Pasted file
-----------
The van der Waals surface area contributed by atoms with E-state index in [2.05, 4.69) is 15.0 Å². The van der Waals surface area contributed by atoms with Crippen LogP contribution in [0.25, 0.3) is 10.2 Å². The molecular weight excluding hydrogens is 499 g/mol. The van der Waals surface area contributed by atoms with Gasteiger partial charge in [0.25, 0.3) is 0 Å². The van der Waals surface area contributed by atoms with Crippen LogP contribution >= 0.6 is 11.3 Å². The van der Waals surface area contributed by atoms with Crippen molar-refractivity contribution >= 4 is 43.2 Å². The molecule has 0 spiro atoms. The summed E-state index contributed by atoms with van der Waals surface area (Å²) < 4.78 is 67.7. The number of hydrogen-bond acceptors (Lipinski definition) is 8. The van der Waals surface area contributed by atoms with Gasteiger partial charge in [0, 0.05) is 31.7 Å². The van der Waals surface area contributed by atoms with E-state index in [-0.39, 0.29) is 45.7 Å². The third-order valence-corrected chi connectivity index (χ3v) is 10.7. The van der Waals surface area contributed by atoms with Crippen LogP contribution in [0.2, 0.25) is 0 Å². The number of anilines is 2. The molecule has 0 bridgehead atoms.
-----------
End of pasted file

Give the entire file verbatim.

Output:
The van der Waals surface area contributed by atoms with E-state index in [2.05, 4.69) is 15.0 Å². The van der Waals surface area contributed by atoms with Crippen LogP contribution in [0.25, 0.3) is 10.2 Å². The molecular weight excluding hydrogens is 499 g/mol. The van der Waals surface area contributed by atoms with Gasteiger partial charge in [0.25, 0.3) is 0 Å². The van der Waals surface area contributed by atoms with Crippen LogP contribution >= 0.6 is 11.3 Å². The van der Waals surface area contributed by atoms with Crippen molar-refractivity contribution >= 4 is 43.2 Å². The molecule has 0 spiro atoms. The summed E-state index contributed by atoms with van der Waals surface area (Å²) < 4.78 is 67.7. The number of hydrogen-bond acceptors (Lipinski definition) is 8. The van der Waals surface area contributed by atoms with Gasteiger partial charge in [0, 0.05) is 31.7 Å². The van der Waals surface area contributed by atoms with E-state index in [-0.39, 0.29) is 45.7 Å². The third-order valence-corrected chi connectivity index (χ3v) is 10.7. The van der Waals surface area contributed by atoms with Crippen LogP contribution in [0.2, 0.25) is 0 Å². The number of anilines is 2. The molecule has 0 bridgehead atoms.